by A.J. Tarpoff, DVM, MS; extension veterinarian

 

Early weaning of calves during a drought can have many benefits to the cow herd such as improved body condition of the cows, improved rebreeding rates, increased forage availability, and possibly improved calf performance. However, increased management is essential for the young calves, and several factors should be considered before this decision is made.

The most successful early wean programs begin with a healthy calf prior to weaning. Calf age plays a crucial role on when to early wean. Animal health procedures conducted prior to weaning will help ensure calf health through the transition of weaning. In a recent nationwide survey of practicing veterinarians, the largest number of respondents (38%) recommended the earliest age to wean calves is 90-120 days of age (Fike et.al.). Consulting with your local veterinarian to help establish a health protocol to help boost calf health, while reducing stress will be extremely beneficial in an early wean situation.

Understanding the calf’s immune function during this time is also important. Calves are born with a fully functional immune system, but they have yet to mount a response to any pathogen. The intake of colostrum shortly after birth helps fill the gap and provide passive immunity of immune cells and antibodies that act as the natural immune function early in life. Until 2 to 4 months of age, maternal antibodies are the key players in the calf’s immune protection. This plays a role in how the young calves will respond to immune challenges such as vaccines. When these maternal antibodies start to decrease, it is a prime time to initiate a vaccine protocol to help boost the active immune protection of the calf. While every calf may not fully respond to vaccines at this age, vaccination primes the immune system for a booster later in life. Vaccines to consider would be a multi-strained respiratory vaccine (modified-live), and a clostridial (7-way or more).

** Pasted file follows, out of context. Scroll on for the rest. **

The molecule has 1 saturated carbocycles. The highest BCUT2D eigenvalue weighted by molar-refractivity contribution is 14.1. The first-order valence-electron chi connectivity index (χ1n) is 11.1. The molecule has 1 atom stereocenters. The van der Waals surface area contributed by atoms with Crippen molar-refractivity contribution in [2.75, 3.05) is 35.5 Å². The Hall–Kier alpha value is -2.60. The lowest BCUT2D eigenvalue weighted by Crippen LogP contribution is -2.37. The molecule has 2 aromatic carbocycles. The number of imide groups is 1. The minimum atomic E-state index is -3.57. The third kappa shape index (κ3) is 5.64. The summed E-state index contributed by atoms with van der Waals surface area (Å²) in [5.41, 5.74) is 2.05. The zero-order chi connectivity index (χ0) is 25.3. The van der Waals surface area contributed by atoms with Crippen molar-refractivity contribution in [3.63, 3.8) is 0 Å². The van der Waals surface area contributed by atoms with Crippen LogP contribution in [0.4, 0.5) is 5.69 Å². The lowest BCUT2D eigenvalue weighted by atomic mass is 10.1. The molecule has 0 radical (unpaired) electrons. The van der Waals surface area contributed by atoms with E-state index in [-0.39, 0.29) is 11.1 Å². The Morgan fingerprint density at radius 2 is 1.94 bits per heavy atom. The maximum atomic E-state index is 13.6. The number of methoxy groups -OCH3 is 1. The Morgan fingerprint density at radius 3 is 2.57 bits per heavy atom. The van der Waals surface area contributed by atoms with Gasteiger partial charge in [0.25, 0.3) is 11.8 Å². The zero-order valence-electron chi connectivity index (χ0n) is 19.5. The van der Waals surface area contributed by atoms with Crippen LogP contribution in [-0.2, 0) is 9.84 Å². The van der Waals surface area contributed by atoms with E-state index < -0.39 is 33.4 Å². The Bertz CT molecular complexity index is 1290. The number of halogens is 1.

Multiple stressors and decreased health go hand in hand. Painful procedures such as castration, dehorning, and branding should be conducted well before the day of weaning. Handling calves prior to weaning is important and gives opportunity to include many “preconditioning” type practices to help ensure calf health.

Initial vaccination and management procedures such as castration should be conducted 2-3 weeks prior to weaning. During this period of time, control of other stressors such as external parasites and internal parasite can be initiated. External parasites of concern are mostly flies during the summer months. Internal parasite control should target gastrointestinal nematodes (worms) as well as coccidiosis during this stressful time.

To further increase calf comfort, developing a plan to control heat stress and minimize dust can be very helpful in ensuring overall health, performance, and welfare of these calves.

Source: Kansas State University extension